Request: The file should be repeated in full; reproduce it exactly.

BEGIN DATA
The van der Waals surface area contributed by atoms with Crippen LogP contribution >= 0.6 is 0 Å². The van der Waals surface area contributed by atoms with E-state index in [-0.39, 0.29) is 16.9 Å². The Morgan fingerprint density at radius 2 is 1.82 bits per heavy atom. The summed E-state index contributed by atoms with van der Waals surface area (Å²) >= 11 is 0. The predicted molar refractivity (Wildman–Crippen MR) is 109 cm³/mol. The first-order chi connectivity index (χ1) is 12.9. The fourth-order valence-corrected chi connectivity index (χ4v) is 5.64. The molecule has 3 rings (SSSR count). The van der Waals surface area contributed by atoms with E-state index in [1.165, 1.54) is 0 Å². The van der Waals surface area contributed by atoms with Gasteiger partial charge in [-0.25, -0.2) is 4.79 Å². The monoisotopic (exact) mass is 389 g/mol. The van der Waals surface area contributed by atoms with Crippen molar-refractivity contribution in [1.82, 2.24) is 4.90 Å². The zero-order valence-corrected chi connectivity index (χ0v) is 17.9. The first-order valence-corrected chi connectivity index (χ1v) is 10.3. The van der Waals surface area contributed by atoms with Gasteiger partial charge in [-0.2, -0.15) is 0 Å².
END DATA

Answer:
The van der Waals surface area contributed by atoms with Crippen LogP contribution >= 0.6 is 0 Å². The van der Waals surface area contributed by atoms with E-state index in [-0.39, 0.29) is 16.9 Å². The Morgan fingerprint density at radius 2 is 1.82 bits per heavy atom. The summed E-state index contributed by atoms with van der Waals surface area (Å²) >= 11 is 0. The predicted molar refractivity (Wildman–Crippen MR) is 109 cm³/mol. The first-order chi connectivity index (χ1) is 12.9. The fourth-order valence-corrected chi connectivity index (χ4v) is 5.64. The molecule has 3 rings (SSSR count). The van der Waals surface area contributed by atoms with E-state index in [1.165, 1.54) is 0 Å². The van der Waals surface area contributed by atoms with Gasteiger partial charge in [-0.25, -0.2) is 4.79 Å². The monoisotopic (exact) mass is 389 g/mol. The van der Waals surface area contributed by atoms with Crippen molar-refractivity contribution in [1.82, 2.24) is 4.90 Å². The zero-order valence-corrected chi connectivity index (χ0v) is 17.9. The first-order valence-corrected chi connectivity index (χ1v) is 10.3. The van der Waals surface area contributed by atoms with Gasteiger partial charge in [-0.2, -0.15) is 0 Å².